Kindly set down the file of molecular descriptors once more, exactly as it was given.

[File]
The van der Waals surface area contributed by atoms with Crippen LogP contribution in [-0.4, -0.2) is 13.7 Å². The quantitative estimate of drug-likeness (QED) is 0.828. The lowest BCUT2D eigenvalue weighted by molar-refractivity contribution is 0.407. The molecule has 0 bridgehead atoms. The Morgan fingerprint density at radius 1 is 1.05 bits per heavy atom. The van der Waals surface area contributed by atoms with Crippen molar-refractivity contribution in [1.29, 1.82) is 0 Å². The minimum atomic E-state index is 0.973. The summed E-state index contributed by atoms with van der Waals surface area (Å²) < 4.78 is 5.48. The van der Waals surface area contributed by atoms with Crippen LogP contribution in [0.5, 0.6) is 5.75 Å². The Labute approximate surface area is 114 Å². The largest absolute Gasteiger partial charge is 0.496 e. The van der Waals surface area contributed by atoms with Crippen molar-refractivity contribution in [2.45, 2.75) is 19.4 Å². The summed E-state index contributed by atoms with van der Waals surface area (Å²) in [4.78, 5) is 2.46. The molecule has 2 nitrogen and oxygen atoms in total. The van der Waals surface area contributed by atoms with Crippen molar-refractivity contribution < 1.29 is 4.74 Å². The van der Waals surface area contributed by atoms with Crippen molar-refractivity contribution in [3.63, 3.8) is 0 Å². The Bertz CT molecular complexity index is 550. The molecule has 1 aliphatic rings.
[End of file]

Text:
The van der Waals surface area contributed by atoms with Crippen LogP contribution in [-0.4, -0.2) is 13.7 Å². The quantitative estimate of drug-likeness (QED) is 0.828. The lowest BCUT2D eigenvalue weighted by molar-refractivity contribution is 0.407. The molecule has 0 bridgehead atoms. The Morgan fingerprint density at radius 1 is 1.05 bits per heavy atom. The van der Waals surface area contributed by atoms with Crippen molar-refractivity contribution in [1.29, 1.82) is 0 Å². The minimum atomic E-state index is 0.973. The summed E-state index contributed by atoms with van der Waals surface area (Å²) < 4.78 is 5.48. The van der Waals surface area contributed by atoms with Crippen LogP contribution in [0.5, 0.6) is 5.75 Å². The Labute approximate surface area is 114 Å². The largest absolute Gasteiger partial charge is 0.496 e. The van der Waals surface area contributed by atoms with Crippen molar-refractivity contribution in [2.45, 2.75) is 19.4 Å². The summed E-state index contributed by atoms with van der Waals surface area (Å²) in [4.78, 5) is 2.46. The molecule has 2 nitrogen and oxygen atoms in total. The van der Waals surface area contributed by atoms with Crippen molar-refractivity contribution < 1.29 is 4.74 Å². The van der Waals surface area contributed by atoms with Crippen molar-refractivity contribution in [3.63, 3.8) is 0 Å². The Bertz CT molecular complexity index is 550. The molecule has 1 aliphatic rings.